The solution of using the PPG is only a stop-gap solution because as mentioned before there are limitations with commodity based currencies. When the gold standard was in use the following limitations were identified by economists who believe that:
- The gold standard acts as a limit on economic growth – As an economy’s productive capacity grows, then so should its money supply. The gold standard requires that money be backed by the physical metal, thus the scarcity of the metal constrains the ability of the economy to produce more capital and grow
- Though our proposition is to use a basket of high value commodities this risk is still applicable. However as miners continue to produce and the amount of cash in circulation is strictly regulated, it should be possible to mitigate against this problem up to the point where the physical size of the PPG reserve makes it difficult to store. (hopefully that point will not be reached too quickly)
- Economic recessions can be largely mitigated by increasing the money supply during economic downturns – Using the gold standard means that the money supply would be determined by the gold supply and hence monetary policy would not be available as a leaver to stabilise the economy.
- The gold standard is often blamed for prolonging the Great Depression, as under the gold standard, central banks could not expand credit at a fast enough rate to offset deflationary forces – this risk would still be applicable. However, one of our rules is that the government never produces currency that equates to more that 45% of the total repository value, this should allow some flexibility and therefore some level of restricted monetary control.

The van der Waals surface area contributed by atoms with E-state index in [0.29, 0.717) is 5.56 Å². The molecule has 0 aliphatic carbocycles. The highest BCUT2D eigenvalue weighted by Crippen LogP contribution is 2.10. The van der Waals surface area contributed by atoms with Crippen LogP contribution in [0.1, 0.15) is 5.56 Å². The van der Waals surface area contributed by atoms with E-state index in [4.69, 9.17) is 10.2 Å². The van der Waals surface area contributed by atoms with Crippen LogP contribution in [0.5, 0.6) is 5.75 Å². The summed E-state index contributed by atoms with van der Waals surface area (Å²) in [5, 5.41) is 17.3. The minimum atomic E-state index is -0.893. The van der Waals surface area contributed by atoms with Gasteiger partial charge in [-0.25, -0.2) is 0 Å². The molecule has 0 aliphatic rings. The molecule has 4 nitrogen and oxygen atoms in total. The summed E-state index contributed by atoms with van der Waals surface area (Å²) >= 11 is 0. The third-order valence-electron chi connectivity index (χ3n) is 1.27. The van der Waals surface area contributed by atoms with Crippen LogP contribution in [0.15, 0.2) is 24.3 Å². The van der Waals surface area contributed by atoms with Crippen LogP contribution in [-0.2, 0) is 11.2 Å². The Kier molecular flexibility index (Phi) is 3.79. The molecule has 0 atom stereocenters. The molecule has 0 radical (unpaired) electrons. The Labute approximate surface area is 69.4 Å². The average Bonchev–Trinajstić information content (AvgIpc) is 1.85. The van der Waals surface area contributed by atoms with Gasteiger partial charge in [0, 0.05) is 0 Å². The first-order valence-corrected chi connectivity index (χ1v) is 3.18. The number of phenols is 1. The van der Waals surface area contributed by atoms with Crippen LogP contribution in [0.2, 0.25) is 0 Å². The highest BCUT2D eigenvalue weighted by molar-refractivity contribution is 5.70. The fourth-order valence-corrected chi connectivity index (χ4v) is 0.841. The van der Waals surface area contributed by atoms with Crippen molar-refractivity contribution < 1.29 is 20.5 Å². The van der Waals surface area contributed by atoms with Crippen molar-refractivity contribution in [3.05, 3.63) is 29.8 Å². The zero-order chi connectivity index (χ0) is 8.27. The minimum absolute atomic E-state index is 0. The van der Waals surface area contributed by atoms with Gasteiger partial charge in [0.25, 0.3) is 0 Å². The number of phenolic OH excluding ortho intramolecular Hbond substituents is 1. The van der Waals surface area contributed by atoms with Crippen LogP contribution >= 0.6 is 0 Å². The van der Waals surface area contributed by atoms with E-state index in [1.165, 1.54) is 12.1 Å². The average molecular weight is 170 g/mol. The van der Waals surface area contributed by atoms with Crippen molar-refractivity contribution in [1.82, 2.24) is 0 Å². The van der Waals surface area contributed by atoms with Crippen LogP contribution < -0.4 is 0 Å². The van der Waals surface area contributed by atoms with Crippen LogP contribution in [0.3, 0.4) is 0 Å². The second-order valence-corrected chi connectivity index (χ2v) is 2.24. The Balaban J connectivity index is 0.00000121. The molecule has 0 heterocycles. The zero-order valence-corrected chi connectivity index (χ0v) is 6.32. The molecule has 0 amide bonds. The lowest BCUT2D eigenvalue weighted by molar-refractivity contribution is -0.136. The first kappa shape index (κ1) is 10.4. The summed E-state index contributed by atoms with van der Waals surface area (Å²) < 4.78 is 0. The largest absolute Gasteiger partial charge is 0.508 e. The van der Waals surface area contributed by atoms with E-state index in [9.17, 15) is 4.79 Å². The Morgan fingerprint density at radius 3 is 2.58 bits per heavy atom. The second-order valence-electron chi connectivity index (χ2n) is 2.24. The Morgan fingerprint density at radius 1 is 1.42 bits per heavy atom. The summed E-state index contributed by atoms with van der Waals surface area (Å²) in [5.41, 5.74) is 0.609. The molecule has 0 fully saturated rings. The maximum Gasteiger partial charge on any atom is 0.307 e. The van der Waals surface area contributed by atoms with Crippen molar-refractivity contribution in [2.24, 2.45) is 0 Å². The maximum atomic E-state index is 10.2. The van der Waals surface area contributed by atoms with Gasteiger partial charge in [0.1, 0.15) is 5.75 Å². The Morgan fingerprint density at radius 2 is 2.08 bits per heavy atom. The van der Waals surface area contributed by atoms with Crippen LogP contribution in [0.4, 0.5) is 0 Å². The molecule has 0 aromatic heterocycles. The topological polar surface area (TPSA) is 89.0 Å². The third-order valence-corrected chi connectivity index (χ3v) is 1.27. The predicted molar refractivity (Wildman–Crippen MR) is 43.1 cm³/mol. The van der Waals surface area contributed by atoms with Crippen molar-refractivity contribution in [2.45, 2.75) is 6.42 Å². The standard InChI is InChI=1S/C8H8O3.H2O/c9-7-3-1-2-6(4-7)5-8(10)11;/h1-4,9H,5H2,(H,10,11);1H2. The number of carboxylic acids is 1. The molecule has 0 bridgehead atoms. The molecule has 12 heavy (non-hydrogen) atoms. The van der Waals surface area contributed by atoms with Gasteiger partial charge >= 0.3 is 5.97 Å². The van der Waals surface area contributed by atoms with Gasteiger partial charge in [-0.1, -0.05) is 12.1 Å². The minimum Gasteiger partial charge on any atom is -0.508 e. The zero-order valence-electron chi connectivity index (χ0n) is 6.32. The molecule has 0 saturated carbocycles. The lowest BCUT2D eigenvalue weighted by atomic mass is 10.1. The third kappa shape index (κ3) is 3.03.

- Although the gold standard brings long-run price stability, it is historically associated with high short-run price volatility. It has been argued by some, that instability in short-term price levels can lead to financial instability as lenders and borrowers become uncertain about the value of debt.
- Through a combination of hedging and under-printing currency, this should create a buffer and therefore mitigate against volatility. To illustrate the point about volatility please see the graphs below:
- Under the gold standard deflation punishes debtors – Real debt burdens therefore rise, causing borrowers to cut spending to service their debts or to default. Lenders become wealthier, but may choose to save some of the additional wealth, reducing GDP.
- Financial institutions both large and small must be actively encouraged to lend thereby forcing the money to circulate in the economy – Additional ideas on dealing with this situation would be welcomed